When she is not teaching, seeing patients and learning more about health and Jungian psychology, Dr. Fry enjoys spending time with her husband and pets (a Maremma sheep dog and a variety of cats) at their home outside of Portland, Oregon, swimming (especially in lakes), camping, hiking, gardening, cooking, antiquing, doing art and sewing.

Naturopathic physicians (N.D.) complete a four to five year graduate-level program. This program trains naturopaths in basic sciences as a medical doctor (M.D.) is trained in the first two years. However in the latter years of the program, naturopaths study holistic treatment approaches such as nutrition, herbal medicine, homeopathy, physical medicine and lifestyle counseling. Naturopathic physicians take two sets of rigorous and comprehensive professional board exams to become licensed as a primary care physician in the State of Oregon.

The National College of Naturopathic Medicine (NCNM), now NUNM (National University of Natural Medicine) was the first naturopathic medical school in North America to become accredited and remains a leading training institution in the field.

Naturopathic Doctor Mary Fry

Dr. Mary Fry completed her undergraduate Bachelors of Science training in Nutritional Biochemistry from McGill University in Montreal, Canada. Following her undergraduate studies, she traveled extensively through South and Southeast Asia, where she had the opportunity to learn about a number of ancient medical systems. Dr. Fry continued her formal studies in naturopathic medicine, obtaining her degree from the National College of Naturopathic Medicine (NCNM) in Portland, Oregon in 2004. At NCNM, she completed certification training in Homeopathy and Shiatsu.

Commensurate with naturopathic studies, Dr. Fry began informal studies in psychology in 2000, later traveling abroad to partake in an intensive study program at the C.G. Jung Institute of Zurich. Dr. Fry continues to attend monthly lectures and workshops in psychological studies.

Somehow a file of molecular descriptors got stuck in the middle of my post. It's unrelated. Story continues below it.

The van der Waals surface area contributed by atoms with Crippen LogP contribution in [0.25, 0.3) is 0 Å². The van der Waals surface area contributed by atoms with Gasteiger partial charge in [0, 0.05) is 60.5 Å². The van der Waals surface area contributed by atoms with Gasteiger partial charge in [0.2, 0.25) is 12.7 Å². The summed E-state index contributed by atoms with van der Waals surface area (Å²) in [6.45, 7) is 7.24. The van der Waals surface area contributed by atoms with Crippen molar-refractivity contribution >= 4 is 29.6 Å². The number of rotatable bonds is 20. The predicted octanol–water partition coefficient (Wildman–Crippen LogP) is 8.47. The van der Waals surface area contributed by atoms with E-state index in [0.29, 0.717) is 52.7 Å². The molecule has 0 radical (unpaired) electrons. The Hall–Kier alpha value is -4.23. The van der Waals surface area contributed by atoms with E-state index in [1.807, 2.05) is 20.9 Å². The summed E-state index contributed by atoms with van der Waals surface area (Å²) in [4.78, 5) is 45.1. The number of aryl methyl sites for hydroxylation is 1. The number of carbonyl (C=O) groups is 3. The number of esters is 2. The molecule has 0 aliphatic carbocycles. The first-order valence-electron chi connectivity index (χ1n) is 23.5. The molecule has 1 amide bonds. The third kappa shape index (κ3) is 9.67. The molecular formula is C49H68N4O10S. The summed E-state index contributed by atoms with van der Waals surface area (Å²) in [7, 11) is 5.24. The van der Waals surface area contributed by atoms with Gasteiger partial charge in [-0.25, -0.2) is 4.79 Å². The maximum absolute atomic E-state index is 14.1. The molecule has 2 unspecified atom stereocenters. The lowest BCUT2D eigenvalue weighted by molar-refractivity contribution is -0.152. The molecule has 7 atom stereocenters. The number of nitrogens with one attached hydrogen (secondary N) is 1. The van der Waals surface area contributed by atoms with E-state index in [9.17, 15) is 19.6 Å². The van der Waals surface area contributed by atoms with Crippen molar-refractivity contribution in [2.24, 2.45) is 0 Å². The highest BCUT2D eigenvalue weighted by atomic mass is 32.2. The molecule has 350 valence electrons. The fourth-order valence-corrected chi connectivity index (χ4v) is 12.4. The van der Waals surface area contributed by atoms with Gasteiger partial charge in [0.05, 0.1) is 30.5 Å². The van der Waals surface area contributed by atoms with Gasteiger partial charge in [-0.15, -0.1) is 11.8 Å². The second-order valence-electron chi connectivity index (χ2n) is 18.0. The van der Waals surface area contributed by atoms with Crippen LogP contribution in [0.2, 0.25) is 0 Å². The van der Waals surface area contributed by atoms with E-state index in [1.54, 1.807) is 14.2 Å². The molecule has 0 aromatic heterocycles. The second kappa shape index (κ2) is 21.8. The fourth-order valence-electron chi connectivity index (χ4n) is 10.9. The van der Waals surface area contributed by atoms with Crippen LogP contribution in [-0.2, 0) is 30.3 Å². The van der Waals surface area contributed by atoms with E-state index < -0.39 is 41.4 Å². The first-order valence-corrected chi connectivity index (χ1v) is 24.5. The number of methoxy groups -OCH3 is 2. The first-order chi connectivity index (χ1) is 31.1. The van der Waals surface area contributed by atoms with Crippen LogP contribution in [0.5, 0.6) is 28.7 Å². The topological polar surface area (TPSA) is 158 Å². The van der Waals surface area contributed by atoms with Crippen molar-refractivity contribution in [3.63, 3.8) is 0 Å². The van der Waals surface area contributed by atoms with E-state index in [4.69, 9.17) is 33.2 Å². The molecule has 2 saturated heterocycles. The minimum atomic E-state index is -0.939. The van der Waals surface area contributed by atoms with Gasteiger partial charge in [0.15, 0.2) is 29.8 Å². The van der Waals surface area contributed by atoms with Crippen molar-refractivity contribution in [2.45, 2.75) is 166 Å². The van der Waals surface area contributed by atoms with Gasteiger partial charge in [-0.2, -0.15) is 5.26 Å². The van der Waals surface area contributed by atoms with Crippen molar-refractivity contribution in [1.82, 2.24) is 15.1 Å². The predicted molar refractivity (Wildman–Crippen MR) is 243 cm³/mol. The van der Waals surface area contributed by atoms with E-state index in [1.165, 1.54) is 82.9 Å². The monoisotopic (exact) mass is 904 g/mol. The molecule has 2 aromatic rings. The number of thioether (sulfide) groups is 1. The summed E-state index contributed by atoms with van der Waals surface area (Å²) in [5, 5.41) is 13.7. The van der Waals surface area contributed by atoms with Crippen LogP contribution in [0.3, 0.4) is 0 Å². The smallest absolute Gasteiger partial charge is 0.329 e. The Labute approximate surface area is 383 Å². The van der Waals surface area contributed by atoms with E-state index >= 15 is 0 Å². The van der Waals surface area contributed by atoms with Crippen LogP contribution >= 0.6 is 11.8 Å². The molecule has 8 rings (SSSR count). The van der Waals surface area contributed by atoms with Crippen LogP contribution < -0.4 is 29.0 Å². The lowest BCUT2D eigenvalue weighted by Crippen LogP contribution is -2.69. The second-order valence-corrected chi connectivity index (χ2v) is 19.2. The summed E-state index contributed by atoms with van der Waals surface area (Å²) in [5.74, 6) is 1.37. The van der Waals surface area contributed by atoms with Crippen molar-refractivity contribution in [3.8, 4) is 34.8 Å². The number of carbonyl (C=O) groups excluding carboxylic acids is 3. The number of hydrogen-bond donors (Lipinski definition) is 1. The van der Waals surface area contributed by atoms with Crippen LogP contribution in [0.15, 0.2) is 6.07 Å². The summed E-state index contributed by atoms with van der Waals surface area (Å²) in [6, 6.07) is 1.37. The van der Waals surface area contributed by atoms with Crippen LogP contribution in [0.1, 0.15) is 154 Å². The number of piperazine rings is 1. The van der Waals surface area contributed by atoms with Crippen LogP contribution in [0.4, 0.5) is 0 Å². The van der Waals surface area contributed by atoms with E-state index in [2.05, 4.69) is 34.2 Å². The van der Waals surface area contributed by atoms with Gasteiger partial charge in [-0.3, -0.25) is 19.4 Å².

Upon graduating, Dr. Fry began clinical practice and worked for a year and a half co-managing the medicinary of NCNM; where she assisted in teaching students how to prepare customized herbal, homeopathic and flower essence formulations.

Dr. Fry has shadowed psychiatrists in inpatient facilities and crisis walk-in clinics and maintains consulting relationships with these colleagues. Dr. Fry recently completed a two-year post-doctoral research fellowship in the department of Psychiatry at Oregon Health & Science University. This fellowship was funded by the National Institute of Health’s National Center for Complementary and Alternative Medicine. During her fellowship, she investigated the use of Complementary and Alternative Medicine in the treatment of Mental Illness, specifically for Anxiety and Depression.

Dr. Fry has presented on Natural Treatments for Mental Illness at Oregon Health & Science University’s Department of Psychiatry Grand Rounds, at the Integrated Mental Health Care of Oregon’s public lecture series and to University of Washington’s Senior Psychiatry Residents. In addition to her clinical work, Dr. Fry teaches natural health classes online to students all over the world.

Dr. Fry is a member of:
Integrated Health Care of Oregon (IMHCO)
Oregon Association of Naturopathic Physicians (OANP)
Homeopathic Association of Naturopathic Physicians (HANP)